But I bounced McCarthy’s theory off a couple of people close to both camps for their reaction.

First, “Breakfast With the Beatles” host Chris Carter, who said, “Actually, I think that the Stones got better as the Beatles broke up.

Beatles 1969

“From 1968 on to …what, “Tattoo You,” they were top shelf," Carter said. " ‘Beggars [Banquet]’ to ‘Exile’ is the most perfect five-LP run of any band ever (including [Get Yer] Ya Ya’s [Out] … and including the Beatles!”

Then I ran it by Don Was, who has produced several Stones albums in recent years, including “A Bigger Bang” and the bonus tracks on the “Exile” reissue. Was, who started following both bands from the first time their music reached U.S. shores in the 1960s, said, “I've heard the 'loss of Beatles competition' effect theory bandied about in reference to Brian Wilson as well ... not sure that I buy in.

“There is a limited window of time in which one can go into the studio and engage in an intense daily pursuit of fickle radio play and the latest fad,” Was said. “It becomes a pointless bore and a grind; eventually, it becomes indistinguishable from the job you joined a band to avoid in the first place! Not to mention that there's an endless supply of bread, girls, bad drugs and yes men that accompany success and conspire to dull the competitive edge.’

“Great as they were, the Beatles (and just about everyone else, as well) imploded under the circumstances,” Was noted. “It's testimony to the awesome strength, toughness and talent of the Stones -- and Bob Dylan, for that matter -- that they've not only endured but maintained a very high level of consistent quality for an additional 40 years. For what it's worth, after bearing firsthand witness, I see it as a herculean feat.”

Any dissenters out there in Stones -- or Beatles -- land?

-- Randy Lewis

Top photo: Mick Jagger and Keith Richards at Nellcote, France, circa 1972. Credit: Dominique Tarle / Universal Music Group

Bottom photo: John Lennon, George Harrison, Paul McCartney and Ringo Starr in 1969. Credit: Apple Corps Ltd.


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Rolling Stones: Mick and Keith remember making 'Exile on Main St.'


Exile on Main St. cover

The Stones were on a remarkable creative roll when they went to work on “Exile on Main St.” In the four years before it was released, they’d put out what remain as three of their best studio albums: “Beggars Banquet,” “Let It Bleed” and “Sticky Fingers,” as well as one of the most celebrated live recordings ever, “Get Yer Ya-Ya’s Out!.”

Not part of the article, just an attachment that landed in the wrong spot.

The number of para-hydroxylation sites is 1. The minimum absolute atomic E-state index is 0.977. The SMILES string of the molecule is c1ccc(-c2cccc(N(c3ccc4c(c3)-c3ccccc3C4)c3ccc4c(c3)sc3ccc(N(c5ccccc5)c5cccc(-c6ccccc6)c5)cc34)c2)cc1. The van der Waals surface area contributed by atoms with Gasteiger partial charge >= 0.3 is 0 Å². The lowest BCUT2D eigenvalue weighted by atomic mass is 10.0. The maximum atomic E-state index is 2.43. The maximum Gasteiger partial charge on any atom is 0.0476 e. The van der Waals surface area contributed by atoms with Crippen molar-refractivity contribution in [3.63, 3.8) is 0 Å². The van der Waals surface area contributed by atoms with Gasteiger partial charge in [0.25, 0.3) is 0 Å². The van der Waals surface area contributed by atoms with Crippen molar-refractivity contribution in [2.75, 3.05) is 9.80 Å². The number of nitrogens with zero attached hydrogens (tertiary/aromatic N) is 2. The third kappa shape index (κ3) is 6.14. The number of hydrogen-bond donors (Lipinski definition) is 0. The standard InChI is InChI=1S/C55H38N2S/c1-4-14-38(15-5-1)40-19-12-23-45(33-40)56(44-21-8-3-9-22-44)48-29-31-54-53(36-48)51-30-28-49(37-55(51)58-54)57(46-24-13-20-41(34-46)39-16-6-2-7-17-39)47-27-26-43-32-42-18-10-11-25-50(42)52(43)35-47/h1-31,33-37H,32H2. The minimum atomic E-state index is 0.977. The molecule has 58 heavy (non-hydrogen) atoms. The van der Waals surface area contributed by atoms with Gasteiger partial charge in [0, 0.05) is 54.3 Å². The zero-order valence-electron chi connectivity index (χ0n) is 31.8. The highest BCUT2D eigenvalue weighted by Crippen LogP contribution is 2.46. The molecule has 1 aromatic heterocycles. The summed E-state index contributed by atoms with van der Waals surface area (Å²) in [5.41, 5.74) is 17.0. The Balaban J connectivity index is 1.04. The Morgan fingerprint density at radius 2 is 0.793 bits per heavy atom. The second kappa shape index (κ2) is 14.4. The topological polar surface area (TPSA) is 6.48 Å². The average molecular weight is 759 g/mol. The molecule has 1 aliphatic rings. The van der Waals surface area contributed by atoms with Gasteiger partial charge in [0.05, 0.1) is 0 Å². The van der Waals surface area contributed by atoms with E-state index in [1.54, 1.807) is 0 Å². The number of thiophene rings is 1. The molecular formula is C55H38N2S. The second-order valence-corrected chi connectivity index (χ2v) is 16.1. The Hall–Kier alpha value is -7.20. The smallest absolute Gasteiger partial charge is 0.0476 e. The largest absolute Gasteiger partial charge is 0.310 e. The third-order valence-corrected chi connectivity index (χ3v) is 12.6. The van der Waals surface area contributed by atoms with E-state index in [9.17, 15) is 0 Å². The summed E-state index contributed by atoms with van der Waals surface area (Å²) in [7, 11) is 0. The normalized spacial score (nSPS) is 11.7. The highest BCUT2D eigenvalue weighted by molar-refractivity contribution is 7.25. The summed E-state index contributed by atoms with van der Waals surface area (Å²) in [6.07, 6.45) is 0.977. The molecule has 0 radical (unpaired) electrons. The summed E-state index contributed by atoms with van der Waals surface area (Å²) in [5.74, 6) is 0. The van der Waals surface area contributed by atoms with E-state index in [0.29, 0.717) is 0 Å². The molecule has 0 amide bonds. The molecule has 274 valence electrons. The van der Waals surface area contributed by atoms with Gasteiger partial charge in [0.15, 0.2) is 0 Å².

There were downs as well: Guitarist Brian Jones had been fired from the band in 1969, then drowned under mysterious circumstances a few months later. During the band’s performance that December in Altamont in Northern California, Hells Angels hired to provide security stabbed a fan to death, an incident that sent the hippie euphoria from “three days of peace and music” at Woodstock a few months earlier crashing back to Earth.

And then there was the whole tax problem that spurred the group, along with many other British entertainers, to establish homes elsewhere to escape the 90%-plus income tax rate that George Harrison had famously groused about in the Beatles’ 1966 song “Taxman.”

“It affected everyone,” Mick Jagger told me recently as we discussed the factors that went into the making of “Exile,” which comes out Tuesday in an expanded reissue that we explore in depth in Sunday's Arts & Books section. “You made light of it at the time, but when you look back, it was quite disruptive in a lot of ways. You got on with it, but it was quite a difficult period.”

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Rolling Stones' 'Exile on Main St.' expanded CD, documentary coming

Rolling Stones 1972-edit 
Rolling Stones fans will have the opportunity for a new listen, and look, at the group’s 1972 double album “Exile on Main St.,” with an expanded CD reissue and a new documentary coming in May.

“Exile,” widely considered at or near the pinnacle of the group’s recorded repertoire, will be reissued May 18 both in the original 18-track configuration as well as in a deluxe edition containing 10 recently discovered bonus tracks recorded during the same period. Among the previously unreleased tracks are “Plundered My Soul,” “Dancing in the Light,” “Following the River” and “Pass the Wine,” plus alternate takes of “Loving Cup” and “Soul Survivor.”

The documentary, “Stones in Exile,” will air on the USA Network in the U.S. and on the BBC in the United Kingdom. It is directed by Stephen Kijak, who also directed “Scott Walker: 30 Century Man.” An air date has not been set.

“Exile on Main St.” spent four weeks as No. 1 in 1972, yielded the top 10 single “Tumbling Dice”  and was certified platinum by the Recording Industry Assn. of America in 2000, 28 years after its release.

-- Randy Lewis

Photo of the Rolling Stones in 1972. Credit: Norman Seeff / Universal Music Enterprises